“Light Up is a springboard into the whole six week period. It generates excitement and people get into the spirit,” said the LDBA’s president Paul Mycroft. “The lights become a real bonus for bringing people in during a quiet period when,  if it wasn’t happening, we’d struggle through the Christmas period.”

Ladysmith Chamber of Commerce president Mark Drysdale agrees that the exposure for Ladysmith as a result of the festival stretches as far as the mainland.

“Even if there’s not a direct economic impact on the night of Light Up, the fact that people become aware of Ladysmith through the event, there’s economic spin off of that down the road.”

Since opening their shop 13 years ago, owners Kamal and Therese Saab of the Worldly Gourmet Kitchen Store on 1st Avenue have been big supporters of the festival.

“Our focus on that day is to project to the people that there is a dedicated gourmet kitchen store in Ladysmith,” Kamal said. Worldly Gourmet has found Google and Facebook analytics improve annually as a result of exposure from Light Up.

“It’s super beneficial to us,” Kamal said, adding that 90 per cent of customers are from out of town.

“We get business for two or three weeks following.”

Fitzpatrick said he’s elated that festival continues to be a growing success  and gives credit to the volunteers.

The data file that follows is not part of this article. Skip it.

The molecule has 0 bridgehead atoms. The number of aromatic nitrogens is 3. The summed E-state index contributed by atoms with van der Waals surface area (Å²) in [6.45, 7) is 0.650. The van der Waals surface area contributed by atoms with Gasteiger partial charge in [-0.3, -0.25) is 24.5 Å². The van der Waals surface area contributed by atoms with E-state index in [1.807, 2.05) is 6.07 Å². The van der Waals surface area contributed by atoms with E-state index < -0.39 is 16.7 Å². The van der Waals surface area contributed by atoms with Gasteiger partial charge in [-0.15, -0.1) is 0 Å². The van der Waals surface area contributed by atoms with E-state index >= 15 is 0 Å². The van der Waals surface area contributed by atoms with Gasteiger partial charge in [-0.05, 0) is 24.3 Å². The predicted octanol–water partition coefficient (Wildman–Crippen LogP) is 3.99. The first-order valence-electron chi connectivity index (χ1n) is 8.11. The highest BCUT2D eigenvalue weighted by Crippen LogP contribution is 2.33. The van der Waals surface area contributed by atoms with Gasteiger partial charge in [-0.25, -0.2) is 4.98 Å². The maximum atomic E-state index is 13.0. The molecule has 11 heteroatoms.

“Ladysmith is a wonderful town for support,” he said.

“We’re a small town but that doesn’t necessarily mean we can’t think big.”

For information on the festivities, click here.

Get local stories you won't find anywhere else right to your inbox.
Sign up here

Just Posted

Sooke’s Paul Laroche gold snipes along Sooke River, a process in which he uses a mask and snorkel to find pieces of gold. (Aaron Guillen/News Staff)
Hitting the jackpot: Sooke man finds niche audience by gold-panning on YouTube

Paul Laroche, 29, with over 215,000 subscribers, opens up about his journey

Felix Townsin, shown here with his sister, Lexi, who died on Oct. 19, 2019. Felix is a big part of a family initiative aimed at finding a cure for Blau Syndrome. (Photo contributed by the Townsin family)
Quest to cure Blau syndrome a family affair

John Stubbs student produces film for late little sister Lexi

An untitled Emily Carr painting of Finlayson Point was donated to the Art Gallery of Greater Victoria by brothers Ian and Andrew Burchett. The painting had been in their family for several decades. (Courtesy of the Art Gallery of Greater Victoria)
Newly public Emily Carr painting depicts well-known Victoria view

Painting among several donated to Art Gallery of Greater Victoria